Summary and book reviews of Choke by Chuck Palahniuk

Choke
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  • First Published:
    May 2001, 304 pages
    Paperback:
    Jun 2002, 304 pages

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Book Summary

From the author of the international sensation Fight Club, a powerful (and hilarious) novel about love and strife between mothers and sons, the addictive power of sex, the terrors of aging, the ugly truth about historical theme parks, and much else. (Excerpt contains explicit content).

From the author of the international sensation Fight Club, a powerful (and hilarious) novel about love and strife between mothers and sons, the addictive power of sex, the terrors of aging, the ugly truth about historical theme parks, and much else...

Fight Club, Chuck Palahniuk's controversial and blazingly original debut novel, introduced a fresh and even renegade talent to American fiction, one who has retooled the classic black humor of Terry Southern and Kurt Vonnegut for the lunacy of the millennial age. In his new novel, Choke, he gives readers a vision of life and love and sex and mortality that is both chillingly brilliant and teeth-rattlingly funny.

Victor Mancini, a dropout from medical school, has devised a complicated scam to pay for his mother's elder care: Pretend to be choking on a piece of food in a restaurant and the person who "saves you" will feel responsible for the rest of his life. Multiply that a couple of hundred times and you generate a healthy flow of checks, week in, week out. Between fake choking gigs, Victor works at Colonial Dunsboro with a motley group of losers and stoners trapped in 1734, cruises sex addiction groups for action ("You put twenty sexaholics around a table night after night and don't be surprised."), and visits his mother, whose anarchic streak made his childhood a mad whirl and whose Alzheimer's disease now hides what may be the startling truth about his (possibly divine?) parentage. An antihero for our deranging times, Victor's whole existence is a struggle to wrest an identity from overwhelming forces. His creator, Chuck Palahniuk, is the visionary we need and the satirist we deserve.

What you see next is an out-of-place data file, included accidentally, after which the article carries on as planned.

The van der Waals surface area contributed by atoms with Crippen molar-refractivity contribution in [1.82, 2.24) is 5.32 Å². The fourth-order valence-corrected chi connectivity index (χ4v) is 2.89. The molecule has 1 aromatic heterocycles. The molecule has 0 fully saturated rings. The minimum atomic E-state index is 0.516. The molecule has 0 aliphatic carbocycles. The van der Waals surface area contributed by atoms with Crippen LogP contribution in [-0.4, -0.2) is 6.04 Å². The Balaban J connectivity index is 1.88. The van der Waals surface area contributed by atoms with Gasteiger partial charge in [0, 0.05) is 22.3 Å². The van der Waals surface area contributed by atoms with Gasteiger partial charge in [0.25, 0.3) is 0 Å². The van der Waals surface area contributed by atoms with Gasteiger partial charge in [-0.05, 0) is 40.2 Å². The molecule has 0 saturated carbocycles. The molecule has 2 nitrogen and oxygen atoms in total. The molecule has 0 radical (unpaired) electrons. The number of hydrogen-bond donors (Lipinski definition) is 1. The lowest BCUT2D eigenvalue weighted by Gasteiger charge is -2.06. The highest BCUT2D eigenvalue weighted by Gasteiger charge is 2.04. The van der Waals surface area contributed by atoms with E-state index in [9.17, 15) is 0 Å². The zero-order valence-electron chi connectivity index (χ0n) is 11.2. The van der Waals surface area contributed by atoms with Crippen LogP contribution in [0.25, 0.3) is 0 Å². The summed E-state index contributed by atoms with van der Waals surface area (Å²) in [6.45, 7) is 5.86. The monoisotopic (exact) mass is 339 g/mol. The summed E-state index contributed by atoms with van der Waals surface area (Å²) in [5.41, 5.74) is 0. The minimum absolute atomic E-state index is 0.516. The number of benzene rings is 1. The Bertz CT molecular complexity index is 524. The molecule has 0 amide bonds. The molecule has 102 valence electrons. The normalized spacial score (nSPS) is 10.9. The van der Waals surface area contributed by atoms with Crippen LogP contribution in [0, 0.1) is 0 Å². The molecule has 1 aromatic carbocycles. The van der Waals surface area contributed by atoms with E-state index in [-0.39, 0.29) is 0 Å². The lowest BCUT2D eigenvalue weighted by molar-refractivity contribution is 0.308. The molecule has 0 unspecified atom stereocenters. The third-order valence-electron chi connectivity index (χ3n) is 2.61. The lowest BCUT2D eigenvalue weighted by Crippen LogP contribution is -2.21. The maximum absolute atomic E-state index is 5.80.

This excerpt contains explicit content that some readers may find shocking.




In the summer of 1642 in Plymouth, Massachusetts, a teenage boy was accused of buggering a mare, a cow, two goats, five sheep, two calves, and a turkey. This is real history on the books. In accordance with the Biblical laws of Leviticus, after the boy confessed he was forced to watch each animal being slaughtered. Then he was killed and his body heaped with the dead animals and buried in an unmarked pit.

This was before there were sexaholic talk therapy meetings.

This teenager, writing his fourth step must've been a whole barnyard tell-all.

I ask, "Any questions?"

The fourth-graders just look at me. A girl in the second row says, "What's buggering?"

I say, ask your teacher.

Every half hour, I'm supposed to teach another herd of fourth-graders some shit nobody wants to learn, like how to start a fire. How to carve an apple-head doll. How to make ink out of black ...

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Reviews

Media Reviews

L.A. Weekly

Palahniuk's language is urgent and tense, touched with psychopathic brilliance, his images dead-on accurate....[He] is an author who makes full use of the alchemical powers of fiction to synthesize a universe that mirrors our own fiction as a way of illuminating the world without obliterating its complexity.

Book - Don McLeese

Even though the author's excesses and repetitions occasionally grate on the reader's nerves, it's hard not to love a guy whose bordello of the subconscious spawns hypno lap dances with the likes of Emily Dickinson and Eleanor Roosevelt.

San Francisco Examiner

Palahniuk displays a Swiftian gift for satire, as well as a knack for crafting mesmerizing sentences that loom with stark, prickly prose and repetitive rhythms.

Newsday

Palahniuk is one of the freshest, most intriguing voices to appear in a long time. He rearranges Vonnegut's sly humor, DeLillo's mordant social analysis, and Pynchon's antic surrealism (or is it R. Crumb's?) into a gleaming puzzle palace all his own.

Library Journal

His writing is as good and as funny as ever, and like many other Palahniuk characters, Victor is quite memorable. Some readers may be shocked and even repulsed by much of the subject matter here.

Reader Reviews

Mattie

Fantastic
the thing i like about chuck palahniuk's writing is his dark and perverse humor. i loved fight club and invisible monsters. choke did not let me down. it's something you have to read and have an open mind about. it's intriguing and addictive.

Sy'rah

Palahniuk's novel Choke is both thouroughly encahnting and repulsive. His quick and blunt prose is just enough to make some people sqeamish, but if you stay along for the ride, you won't be disappointed. The plot twists that ensue inevitably make ...   Read More

Thereader

I enjoyed this book... Plane and simple if you can stomach this book you will find yourself not being able to put it down. If you dont blush every time someone mentions sex you should be just fine..

Amy

Chuck has his own style and wit that accompany his thoughts and ideas of many of his books. If only people could come to terms with who they are and what could be changed for the better instead of hiding everything in their own back pocket, maybe ...   Read More

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